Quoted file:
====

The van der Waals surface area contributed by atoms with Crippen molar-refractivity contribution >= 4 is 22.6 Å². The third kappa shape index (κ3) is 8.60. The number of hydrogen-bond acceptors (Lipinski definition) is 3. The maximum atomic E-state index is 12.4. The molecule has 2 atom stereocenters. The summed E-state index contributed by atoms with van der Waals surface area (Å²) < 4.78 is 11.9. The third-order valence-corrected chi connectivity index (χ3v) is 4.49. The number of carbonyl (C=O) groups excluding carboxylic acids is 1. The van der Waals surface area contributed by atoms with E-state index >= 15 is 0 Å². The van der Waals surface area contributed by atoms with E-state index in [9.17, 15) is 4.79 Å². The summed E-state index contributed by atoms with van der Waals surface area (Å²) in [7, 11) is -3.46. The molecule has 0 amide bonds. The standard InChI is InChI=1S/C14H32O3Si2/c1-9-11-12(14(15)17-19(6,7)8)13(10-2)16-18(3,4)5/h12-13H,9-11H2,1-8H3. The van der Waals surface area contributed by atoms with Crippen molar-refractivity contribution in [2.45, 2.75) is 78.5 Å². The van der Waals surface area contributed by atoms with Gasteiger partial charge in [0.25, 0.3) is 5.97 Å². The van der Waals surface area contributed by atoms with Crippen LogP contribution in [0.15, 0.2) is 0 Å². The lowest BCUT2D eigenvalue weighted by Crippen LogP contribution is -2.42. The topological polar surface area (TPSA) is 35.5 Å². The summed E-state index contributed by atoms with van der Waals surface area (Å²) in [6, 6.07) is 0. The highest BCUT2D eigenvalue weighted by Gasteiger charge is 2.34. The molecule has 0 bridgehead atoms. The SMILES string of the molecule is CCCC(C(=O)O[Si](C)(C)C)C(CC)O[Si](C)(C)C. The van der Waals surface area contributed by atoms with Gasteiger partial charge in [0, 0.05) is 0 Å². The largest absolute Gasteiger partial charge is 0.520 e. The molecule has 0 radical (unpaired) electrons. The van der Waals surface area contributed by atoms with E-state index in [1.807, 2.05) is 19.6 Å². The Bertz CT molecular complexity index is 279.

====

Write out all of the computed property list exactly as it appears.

The van der Waals surface area contributed by atoms with Crippen molar-refractivity contribution >= 4 is 22.6 Å². The third kappa shape index (κ3) is 8.60. The number of hydrogen-bond acceptors (Lipinski definition) is 3. The maximum atomic E-state index is 12.4. The molecule has 2 atom stereocenters. The summed E-state index contributed by atoms with van der Waals surface area (Å²) < 4.78 is 11.9. The third-order valence-corrected chi connectivity index (χ3v) is 4.49. The number of carbonyl (C=O) groups excluding carboxylic acids is 1. The van der Waals surface area contributed by atoms with E-state index >= 15 is 0 Å². The van der Waals surface area contributed by atoms with E-state index in [9.17, 15) is 4.79 Å². The summed E-state index contributed by atoms with van der Waals surface area (Å²) in [7, 11) is -3.46. The molecule has 0 amide bonds. The standard InChI is InChI=1S/C14H32O3Si2/c1-9-11-12(14(15)17-19(6,7)8)13(10-2)16-18(3,4)5/h12-13H,9-11H2,1-8H3. The van der Waals surface area contributed by atoms with Crippen molar-refractivity contribution in [2.45, 2.75) is 78.5 Å². The van der Waals surface area contributed by atoms with Gasteiger partial charge in [0.25, 0.3) is 5.97 Å². The van der Waals surface area contributed by atoms with Crippen LogP contribution in [0.15, 0.2) is 0 Å². The lowest BCUT2D eigenvalue weighted by Crippen LogP contribution is -2.42. The topological polar surface area (TPSA) is 35.5 Å². The summed E-state index contributed by atoms with van der Waals surface area (Å²) in [6, 6.07) is 0. The highest BCUT2D eigenvalue weighted by Gasteiger charge is 2.34. The molecule has 0 bridgehead atoms. The SMILES string of the molecule is CCCC(C(=O)O[Si](C)(C)C)C(CC)O[Si](C)(C)C. The van der Waals surface area contributed by atoms with Gasteiger partial charge in [0, 0.05) is 0 Å². The largest absolute Gasteiger partial charge is 0.520 e. The molecule has 0 radical (unpaired) electrons. The van der Waals surface area contributed by atoms with E-state index in [1.807, 2.05) is 19.6 Å². The Bertz CT molecular complexity index is 279.